Processing: while remaining hopeful, I began praying for the safety of the men in my life, including my father who is a US veteran; not for their safety from accidents but from a system skewed against them and from overzealous gun-owning citizens. To give my children a better chance at life, I opted to home-school. I wanted them to know what I’ve always known growing up in other countries: that Blacks are beautiful, wise, smart, kind, clean and honest people; and that skin color is like eye and hair color. Yet, I struggled and often paid high prices to find educational material that conveyed these messages.  The more I learned, the more I understood how systemic and planned the cruelty and injustice towards people who look like my brothers, sisters, spouse and children are.  While rules existed, way too many loopholes made these useless, only helping to convey a false sense of justice and veiling the reality most Blacks in this country face. 
My solution: I began buying as much “Black-owned” as I could afford, knowing that those businesses stood little chance of being around for long (it turned out to be true in several cases). I also actively educated my ignorant clueless self about the history of Blacks and “Grey” in America – listening to those who grew up in this country and learning from any reliable source I could find (“grey” is any combination of “white” and “black”, neither one of which is a real skin color). 
White Americans who are my heroes: several of my “teachers” happen to be brave white Americans who were upset at the injustices and spoke up. Shunning an alternative peaceful and easy life, they chose to get out of their comfort zone to give others who didn’t look like them a chance. They refused to look the other way or feign ignorance, and instead actively fought the evil and unjust laws used to feed the “hazy” slavery many espouse out of greed and need to control.  I cannot thank them enough for writing, teaching, sharing, sponsoring in spite of the troubles they faced. On the other hand, I feel sad for the other kind-hearted whites and “grey” folks who have been misjudged and caught in the middle because of their skin color or because they didn’t quite get it at first attempt. Please don’t give up! And please share your perspective too. Yes, your trauma is real even if that of victims of lifelong racism seems more “legitimate”. And please educate yourself about Black history/reality: you’re more likely to be successful. If you claim to follow Christ, the Bible is replete with strong language from God clearly stating he expects you to actively stand up for the less fortunate.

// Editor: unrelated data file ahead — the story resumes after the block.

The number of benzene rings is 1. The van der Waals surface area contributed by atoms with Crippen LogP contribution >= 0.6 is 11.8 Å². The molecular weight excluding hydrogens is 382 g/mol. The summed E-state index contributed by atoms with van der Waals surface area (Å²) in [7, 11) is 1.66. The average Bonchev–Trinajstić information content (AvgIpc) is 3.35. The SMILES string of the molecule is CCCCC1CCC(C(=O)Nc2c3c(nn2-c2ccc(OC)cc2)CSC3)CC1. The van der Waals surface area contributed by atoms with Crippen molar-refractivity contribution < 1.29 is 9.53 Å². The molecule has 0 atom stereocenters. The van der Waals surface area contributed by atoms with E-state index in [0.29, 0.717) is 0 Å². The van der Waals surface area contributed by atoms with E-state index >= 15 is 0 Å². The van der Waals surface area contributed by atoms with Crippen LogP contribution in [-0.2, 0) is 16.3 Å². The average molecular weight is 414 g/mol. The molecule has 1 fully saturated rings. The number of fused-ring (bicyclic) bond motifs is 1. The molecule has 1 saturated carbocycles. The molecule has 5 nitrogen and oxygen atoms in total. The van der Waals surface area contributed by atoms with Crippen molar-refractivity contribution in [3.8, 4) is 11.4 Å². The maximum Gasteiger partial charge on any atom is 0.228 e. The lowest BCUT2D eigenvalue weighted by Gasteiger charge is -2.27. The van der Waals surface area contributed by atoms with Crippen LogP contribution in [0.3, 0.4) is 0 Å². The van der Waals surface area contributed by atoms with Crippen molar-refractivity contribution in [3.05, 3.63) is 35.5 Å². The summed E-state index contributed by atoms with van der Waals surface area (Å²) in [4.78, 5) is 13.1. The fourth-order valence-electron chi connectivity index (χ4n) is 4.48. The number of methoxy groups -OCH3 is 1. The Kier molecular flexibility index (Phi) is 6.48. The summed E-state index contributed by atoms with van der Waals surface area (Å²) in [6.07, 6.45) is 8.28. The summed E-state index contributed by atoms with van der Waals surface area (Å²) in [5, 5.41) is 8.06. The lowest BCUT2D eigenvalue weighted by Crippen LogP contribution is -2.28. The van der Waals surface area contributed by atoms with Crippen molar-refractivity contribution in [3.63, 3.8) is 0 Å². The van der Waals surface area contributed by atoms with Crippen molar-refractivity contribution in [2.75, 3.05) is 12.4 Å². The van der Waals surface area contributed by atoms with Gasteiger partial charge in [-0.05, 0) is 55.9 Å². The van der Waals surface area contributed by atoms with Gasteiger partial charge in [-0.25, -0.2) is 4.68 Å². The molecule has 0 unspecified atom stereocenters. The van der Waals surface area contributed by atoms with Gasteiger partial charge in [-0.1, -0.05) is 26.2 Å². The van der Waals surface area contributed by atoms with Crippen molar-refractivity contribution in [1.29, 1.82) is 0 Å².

If you think you’re not ___ist, think again!  As a result of my travels, I learned early in life that all peoples have implicit biases. I’m glad that it has finally been proven scientifically: independently of gender, color, political or religious creed, we ALL unconsciously create stereotypes; we absorb messages (often subliminal) around us and unknowingly draw conclusions. These go far beyond color and ethnicity. In other words, there is one group or one person out there that each one of us is unconsciously biased against and – given the opportunity, will tend to treat unfairly.  Period.  No exceptions! Needless to say, this knowledge should lead us ALL to a humble and continuous self-introspection and distrust of our natural impulses. May we opt to stop dismissing others’ felt traumatic realities just because we can’t relate and show empathy for those on the other side of the fence. Let’s be the bridge-builders we were called to be!